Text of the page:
News Release

Emory launches national study to estimate COVID-19 infection and antibody rate in the US

Grant and Award Announcement

Emory Health Sciences

ATLANTA - Researchers from Emory University's Rollins School of Public Health were awarded a $6.6 million grant from the National Institutes of Health (NIH) to launch COVIDVu, a national study that will use home tests to develop estimates of the current number of COVID-19 infections and persons with antibody response nationally and across seven heavily impacted states.

COVID-19 testing to-date has been limited and primarily focused on those who are currently ill. COVIDVu will provide the first unbiased estimate of COVID-19 cases on a national level by randomly selecting households across the United States to participate in testing. This will allow for testing of people who may be asymptomatic or mildly symptomatic. It will offer an improved understanding of the spectrum of COVID-19 infection, including how it impacts different demographic, geographic and occupational groups. The study will also assess symptoms, underlying conditions, population concentration, region, gender, age, race and ethnicity.

"As the country continues to fight the COVID-19 pandemic, the COVIDVu study will help us understand the extent of the epidemic across the U.S.," said Aaron J. Siegler, PhD, associate professor at Emory's Rollins School of Public Health and COVIDVu co-primary investigator. "It is our hope that this work will guide public health efforts going forward while informing long-term policy and public health activities."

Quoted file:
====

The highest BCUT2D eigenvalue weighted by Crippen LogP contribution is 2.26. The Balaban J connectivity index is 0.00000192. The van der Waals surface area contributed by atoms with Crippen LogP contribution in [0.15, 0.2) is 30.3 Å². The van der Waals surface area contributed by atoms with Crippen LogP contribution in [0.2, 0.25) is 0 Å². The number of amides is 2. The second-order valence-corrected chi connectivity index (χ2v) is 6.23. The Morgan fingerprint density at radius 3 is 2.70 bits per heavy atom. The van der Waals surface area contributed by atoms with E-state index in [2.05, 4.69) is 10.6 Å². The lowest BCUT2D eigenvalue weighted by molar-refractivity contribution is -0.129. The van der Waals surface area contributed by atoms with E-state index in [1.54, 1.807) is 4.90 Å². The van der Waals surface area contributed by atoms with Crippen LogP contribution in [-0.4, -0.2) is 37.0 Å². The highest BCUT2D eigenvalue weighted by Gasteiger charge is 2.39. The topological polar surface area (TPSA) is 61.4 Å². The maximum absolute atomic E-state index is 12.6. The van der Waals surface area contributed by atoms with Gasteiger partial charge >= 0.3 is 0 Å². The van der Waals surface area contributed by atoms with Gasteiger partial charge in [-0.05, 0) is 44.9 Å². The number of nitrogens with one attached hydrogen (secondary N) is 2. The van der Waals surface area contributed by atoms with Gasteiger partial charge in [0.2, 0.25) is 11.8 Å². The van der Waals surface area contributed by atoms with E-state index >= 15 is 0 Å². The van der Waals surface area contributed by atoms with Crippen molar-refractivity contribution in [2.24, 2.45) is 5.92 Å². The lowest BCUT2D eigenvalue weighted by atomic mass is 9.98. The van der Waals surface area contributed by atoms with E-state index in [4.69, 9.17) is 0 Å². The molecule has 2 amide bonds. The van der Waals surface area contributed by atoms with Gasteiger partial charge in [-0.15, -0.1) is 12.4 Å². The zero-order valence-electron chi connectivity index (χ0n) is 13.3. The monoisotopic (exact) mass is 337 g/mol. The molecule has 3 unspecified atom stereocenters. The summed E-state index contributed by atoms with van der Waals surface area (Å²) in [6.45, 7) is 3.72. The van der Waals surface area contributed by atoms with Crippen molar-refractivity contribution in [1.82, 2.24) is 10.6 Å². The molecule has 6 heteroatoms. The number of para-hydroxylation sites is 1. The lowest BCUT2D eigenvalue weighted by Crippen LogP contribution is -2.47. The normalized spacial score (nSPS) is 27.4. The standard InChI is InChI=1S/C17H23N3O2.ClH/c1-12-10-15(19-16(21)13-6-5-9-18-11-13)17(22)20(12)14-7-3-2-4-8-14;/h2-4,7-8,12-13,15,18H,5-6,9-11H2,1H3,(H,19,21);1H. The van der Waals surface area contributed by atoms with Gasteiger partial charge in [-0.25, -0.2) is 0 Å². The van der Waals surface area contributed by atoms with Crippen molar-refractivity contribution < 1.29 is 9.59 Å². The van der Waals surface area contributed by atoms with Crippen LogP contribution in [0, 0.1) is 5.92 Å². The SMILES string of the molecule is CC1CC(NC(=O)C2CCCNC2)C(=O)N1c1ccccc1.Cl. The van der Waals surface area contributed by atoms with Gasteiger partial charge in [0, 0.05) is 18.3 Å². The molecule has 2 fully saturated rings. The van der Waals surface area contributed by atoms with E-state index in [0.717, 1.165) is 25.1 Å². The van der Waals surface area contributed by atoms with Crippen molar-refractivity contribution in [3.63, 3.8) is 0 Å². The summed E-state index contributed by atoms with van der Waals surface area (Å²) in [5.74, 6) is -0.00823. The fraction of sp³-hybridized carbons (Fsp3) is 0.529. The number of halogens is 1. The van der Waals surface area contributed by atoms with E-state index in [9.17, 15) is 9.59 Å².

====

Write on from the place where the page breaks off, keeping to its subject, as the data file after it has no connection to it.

A pilot program for the study is underway, with the full study expected to begin before the end of June. COVIDVu will use home test kits to reach nearly 10,000 individuals. This will include a large national sample, as well as oversamples in seven populous states that represent different geographic regions of the U.S. and include some states that were heavily impacted by COVID-19 early on (California, Florida, Georgia, Illinois, New York, Texas and Washington).

"COVIDVu is the first study to use at-home tests for COVID-19 on a wide scale, in a measurable way," said Patrick Sullivan, DVM, PhD, professor at Emory's Rollins School of Public Health and COVIDVu co-primary investigator. "The results will be invaluable in providing a greater understanding of key epidemiological parameters and will inform data-driven decisions for control of the ongoing epidemic."

Study participants will receive a package in the mail and are encouraged to visit the study participant website for additional information on how to complete the tests. Within a few weeks of completion, study participants will also receive their test results, telling them whether they have active COVID-19 infection or the antibodies that indicate that they previously had COVID-19. Due to the need to collect a random sample, this study is by invitation only.

Study results will be published in peer-reviewed journals and available in real-time on starting in late July.


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